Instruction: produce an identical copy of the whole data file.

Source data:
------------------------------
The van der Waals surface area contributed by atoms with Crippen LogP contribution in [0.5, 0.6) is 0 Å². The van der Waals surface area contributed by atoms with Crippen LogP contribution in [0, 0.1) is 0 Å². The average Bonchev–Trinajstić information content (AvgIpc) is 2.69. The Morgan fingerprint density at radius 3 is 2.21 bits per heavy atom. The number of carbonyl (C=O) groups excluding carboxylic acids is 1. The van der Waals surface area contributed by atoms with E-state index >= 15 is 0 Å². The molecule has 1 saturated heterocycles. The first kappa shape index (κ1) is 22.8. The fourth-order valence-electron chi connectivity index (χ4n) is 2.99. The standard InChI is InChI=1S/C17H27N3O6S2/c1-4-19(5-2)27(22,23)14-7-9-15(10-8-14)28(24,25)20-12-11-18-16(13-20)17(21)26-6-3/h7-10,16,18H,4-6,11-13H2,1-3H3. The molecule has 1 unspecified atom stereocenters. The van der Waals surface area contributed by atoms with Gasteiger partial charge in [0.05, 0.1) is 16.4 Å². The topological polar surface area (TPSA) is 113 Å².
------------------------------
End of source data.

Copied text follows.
The van der Waals surface area contributed by atoms with Crippen LogP contribution in [0.5, 0.6) is 0 Å². The van der Waals surface area contributed by atoms with Crippen LogP contribution in [0, 0.1) is 0 Å². The average Bonchev–Trinajstić information content (AvgIpc) is 2.69. The Morgan fingerprint density at radius 3 is 2.21 bits per heavy atom. The number of carbonyl (C=O) groups excluding carboxylic acids is 1. The van der Waals surface area contributed by atoms with E-state index >= 15 is 0 Å². The molecule has 1 saturated heterocycles. The first kappa shape index (κ1) is 22.8. The fourth-order valence-electron chi connectivity index (χ4n) is 2.99. The standard InChI is InChI=1S/C17H27N3O6S2/c1-4-19(5-2)27(22,23)14-7-9-15(10-8-14)28(24,25)20-12-11-18-16(13-20)17(21)26-6-3/h7-10,16,18H,4-6,11-13H2,1-3H3. The molecule has 1 unspecified atom stereocenters. The van der Waals surface area contributed by atoms with Gasteiger partial charge in [0.05, 0.1) is 16.4 Å². The topological polar surface area (TPSA) is 113 Å².